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Economic News Release
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Usual Weekly Earnings Summary

For release 10:00 a.m. (ET) Tuesday, October 19, 2021 			        USDL-21-1871

Technical information:	(202) 691-6378  *  cpsinfo@bls.gov  *  www.bls.gov/cps
Media contact:	        (202) 691-5902  *  PressOffice@bls.gov


                USUAL WEEKLY EARNINGS OF WAGE AND SALARY WORKERS
                               THIRD QUARTER 2021


Median weekly earnings of the nation's 115.3 million full-time wage and salary workers
were $1,001 in the third quarter of 2021 (not seasonally adjusted), the U.S. Bureau of
Labor Statistics reported today. This was 0.7 percent higher than a year earlier,
compared with a gain of 5.3 percent in the Consumer Price Index for All Urban Consumers
(CPI-U) over the same period.

Data on usual weekly earnings are collected as part of the Current Population Survey, a
nationwide sample survey of households in which respondents are asked, among other 
things, how much each wage and salary worker usually earns. (See the Technical Note in
this news release.) Data shown in this news release are not seasonally adjusted unless
otherwise specified.

Highlights from the third-quarter data:

 --Median weekly earnings of full-time workers were $1,001 in the third quarter of 2021.
   Women had median weekly earnings of $916, or 83.3 percent of the $1,100 median for men.
   (See table 2.)

 --The women's-to-men's earnings ratio varied by race and ethnicity. White women earned
   81.9 percent as much as their male counterparts, compared with 96.3 percent for Black 
   women, 84.1 percent for Asian women, and 87.5 percent for Hispanic women. (See table 2.)

 --Among the major race and ethnicity groups, median weekly earnings of Blacks ($799) 
   and Hispanics ($779) working full-time jobs were lower than those of Whites ($1,024)
   and Asians ($1,309). By sex, median weekly earnings for Black men were $813, or 71.7
   percent of the median for White men ($1,134). Median earnings for Hispanic men were
   $826, or 72.8 percent of the median for White men. The difference was less among women,
   as Black women's median earnings were $783, or 84.3 percent of those for White women
   ($929), and earnings for Hispanic women were $723, or 77.8 percent of those for White
   women. Earnings of Asian men ($1,414) and women ($1,189) were higher than those of 
   their White counterparts. (See table 2.) 

 --By age, usual weekly earnings were highest for men ages 35 to 64: median weekly earnings
   were $1,255 for men ages 35 to 44, $1,307 for men ages 45 to 54, and $1,253 for men
   ages 55 to 64. Among women, usual weekly earnings were also highest for workers ages
   35 to 64: median weekly earnings were $1,002 for women ages 35 to 44, $1,033 for women
   ages 45 to 54, and $972 for women ages 55 to 64. Men and women ages 16 to 24 had the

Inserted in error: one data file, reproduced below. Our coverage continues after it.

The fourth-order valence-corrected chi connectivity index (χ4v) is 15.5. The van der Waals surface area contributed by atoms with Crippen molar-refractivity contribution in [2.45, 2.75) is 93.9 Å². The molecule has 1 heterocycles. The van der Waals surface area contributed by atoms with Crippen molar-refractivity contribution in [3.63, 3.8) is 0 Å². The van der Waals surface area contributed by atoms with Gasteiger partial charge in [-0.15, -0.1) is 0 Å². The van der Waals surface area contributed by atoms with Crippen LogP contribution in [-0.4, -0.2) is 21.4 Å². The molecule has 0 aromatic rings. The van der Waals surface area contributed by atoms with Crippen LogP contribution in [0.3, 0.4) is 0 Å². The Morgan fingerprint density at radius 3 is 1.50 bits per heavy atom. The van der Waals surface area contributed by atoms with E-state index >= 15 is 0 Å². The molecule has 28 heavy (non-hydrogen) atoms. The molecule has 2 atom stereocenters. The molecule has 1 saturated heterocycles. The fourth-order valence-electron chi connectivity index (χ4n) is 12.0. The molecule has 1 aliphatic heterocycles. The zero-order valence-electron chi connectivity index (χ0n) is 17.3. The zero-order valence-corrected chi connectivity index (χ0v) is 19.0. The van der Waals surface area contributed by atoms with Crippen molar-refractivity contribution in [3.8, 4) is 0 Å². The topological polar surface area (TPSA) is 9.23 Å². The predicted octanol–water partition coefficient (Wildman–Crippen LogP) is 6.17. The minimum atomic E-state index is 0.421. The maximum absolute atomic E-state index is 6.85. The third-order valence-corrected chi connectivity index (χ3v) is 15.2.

lowest median weekly earnings, $656 and $603, respectively. Men's and women's earnings
   were closer among younger workers than older workers; for example, women ages 16 to 
   24 earned 91.9 percent as much as men in the same age group, while the women's-to-men's
   earnings ratio was 78.4 percent for those age 55 and over. (See table 3.) 

 --Among the major occupational groups, persons employed full time in management, 
   professional, and related occupations had the highest median weekly earnings--$1,616 
   for men and $1,255 for women. Men and women employed in service occupations earned
   the least, $716 and $590, respectively. (See table 4.)

 --By educational attainment, full-time workers age 25 and over without a high school
   diploma had median weekly earnings of $633, compared with $817 for high school graduates
   (no college) and $1,474 for those holding at least a bachelor's degree. Among college
   graduates with advanced degrees (master's, professional, and doctoral degrees), the
   highest earning 10 percent of male workers made $4,239 or more per week, compared 
   with $2,959 or more for their female counterparts. (See table 5.)

 --Seasonally adjusted median weekly earnings were $1,003 in the third quarter of 2021,
   little changed from the previous quarter. (See table 1.)


  _________________________________________________________________________________________
 |											   |
 |           Coronavirus (COVID-19) Pandemic Impact on Usual Weekly Earnings Data          |
 |											   |
 | Usual weekly earnings data for the third quarter of 2021 continue to reflect the impact |
 | on the labor market of the coronavirus (COVID-19) pandemic. Changes in weekly earnings  |
 | in recent quarters must be interpreted with caution. More information on labor market   |
 | developments in recent months is available at www.bls.gov/covid19/effects-of-covid-19-  |
 | pandemic-and-response-on-the-employment-situation-news-release.htm.			   |
 |_________________________________________________________________________________________|


  _________________________________________________________________________________________
 |											   |
 |               Revision of Seasonally Adjusted Usual Weekly Earnings Data                |
 |											   |
 | The Usual Weekly Earnings news release for the fourth quarter of 2021, scheduled for	   |
 | release in January 2022, will incorporate annual revisions to seasonally adjusted data  |
 | for the number of full-time wage and salary workers and median weekly earnings in	   |
 | current dollars. (See table 1.) Estimates for constant (1982-84) dollar median weekly   |
 | earnings also will be affected by revisions to the current dollar series. Seasonally	   |
 | adjusted estimates back to the first quarter of 2017 will be subject to revision.	   |
 |_________________________________________________________________________________________|



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Last Modified Date: October 19, 2021